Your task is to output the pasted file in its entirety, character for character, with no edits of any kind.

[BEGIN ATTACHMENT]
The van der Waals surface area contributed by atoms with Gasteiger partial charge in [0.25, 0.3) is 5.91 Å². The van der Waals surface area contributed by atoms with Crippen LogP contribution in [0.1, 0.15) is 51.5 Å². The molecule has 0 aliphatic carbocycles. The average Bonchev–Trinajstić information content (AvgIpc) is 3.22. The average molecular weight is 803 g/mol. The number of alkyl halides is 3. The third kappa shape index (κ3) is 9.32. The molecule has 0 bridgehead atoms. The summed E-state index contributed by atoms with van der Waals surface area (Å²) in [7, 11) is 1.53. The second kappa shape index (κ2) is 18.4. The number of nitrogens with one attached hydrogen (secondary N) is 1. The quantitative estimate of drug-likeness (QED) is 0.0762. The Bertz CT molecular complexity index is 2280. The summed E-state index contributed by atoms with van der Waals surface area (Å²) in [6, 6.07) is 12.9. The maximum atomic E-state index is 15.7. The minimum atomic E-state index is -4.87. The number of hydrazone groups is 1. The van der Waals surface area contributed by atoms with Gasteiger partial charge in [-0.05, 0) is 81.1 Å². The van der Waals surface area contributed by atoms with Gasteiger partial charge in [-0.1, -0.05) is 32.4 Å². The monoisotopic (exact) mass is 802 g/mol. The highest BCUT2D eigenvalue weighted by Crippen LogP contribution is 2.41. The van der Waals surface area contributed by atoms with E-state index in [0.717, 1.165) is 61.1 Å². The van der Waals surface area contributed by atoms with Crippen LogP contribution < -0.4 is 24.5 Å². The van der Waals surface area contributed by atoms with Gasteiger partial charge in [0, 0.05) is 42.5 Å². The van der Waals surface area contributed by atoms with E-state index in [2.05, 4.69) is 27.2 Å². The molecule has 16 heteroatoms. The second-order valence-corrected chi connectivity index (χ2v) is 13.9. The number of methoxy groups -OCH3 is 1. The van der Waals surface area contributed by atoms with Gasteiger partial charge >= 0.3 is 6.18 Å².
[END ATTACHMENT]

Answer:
The van der Waals surface area contributed by atoms with Gasteiger partial charge in [0.25, 0.3) is 5.91 Å². The van der Waals surface area contributed by atoms with Crippen LogP contribution in [0.1, 0.15) is 51.5 Å². The molecule has 0 aliphatic carbocycles. The average Bonchev–Trinajstić information content (AvgIpc) is 3.22. The average molecular weight is 803 g/mol. The number of alkyl halides is 3. The third kappa shape index (κ3) is 9.32. The molecule has 0 bridgehead atoms. The summed E-state index contributed by atoms with van der Waals surface area (Å²) in [7, 11) is 1.53. The second kappa shape index (κ2) is 18.4. The number of nitrogens with one attached hydrogen (secondary N) is 1. The quantitative estimate of drug-likeness (QED) is 0.0762. The Bertz CT molecular complexity index is 2280. The summed E-state index contributed by atoms with van der Waals surface area (Å²) in [6, 6.07) is 12.9. The maximum atomic E-state index is 15.7. The minimum atomic E-state index is -4.87. The number of hydrazone groups is 1. The van der Waals surface area contributed by atoms with Gasteiger partial charge in [-0.05, 0) is 81.1 Å². The van der Waals surface area contributed by atoms with Gasteiger partial charge in [-0.1, -0.05) is 32.4 Å². The monoisotopic (exact) mass is 802 g/mol. The highest BCUT2D eigenvalue weighted by Crippen LogP contribution is 2.41. The van der Waals surface area contributed by atoms with E-state index in [0.717, 1.165) is 61.1 Å². The van der Waals surface area contributed by atoms with Crippen LogP contribution < -0.4 is 24.5 Å². The van der Waals surface area contributed by atoms with Gasteiger partial charge in [0, 0.05) is 42.5 Å². The van der Waals surface area contributed by atoms with E-state index in [2.05, 4.69) is 27.2 Å². The molecule has 16 heteroatoms. The second-order valence-corrected chi connectivity index (χ2v) is 13.9. The number of methoxy groups -OCH3 is 1. The van der Waals surface area contributed by atoms with Gasteiger partial charge >= 0.3 is 6.18 Å².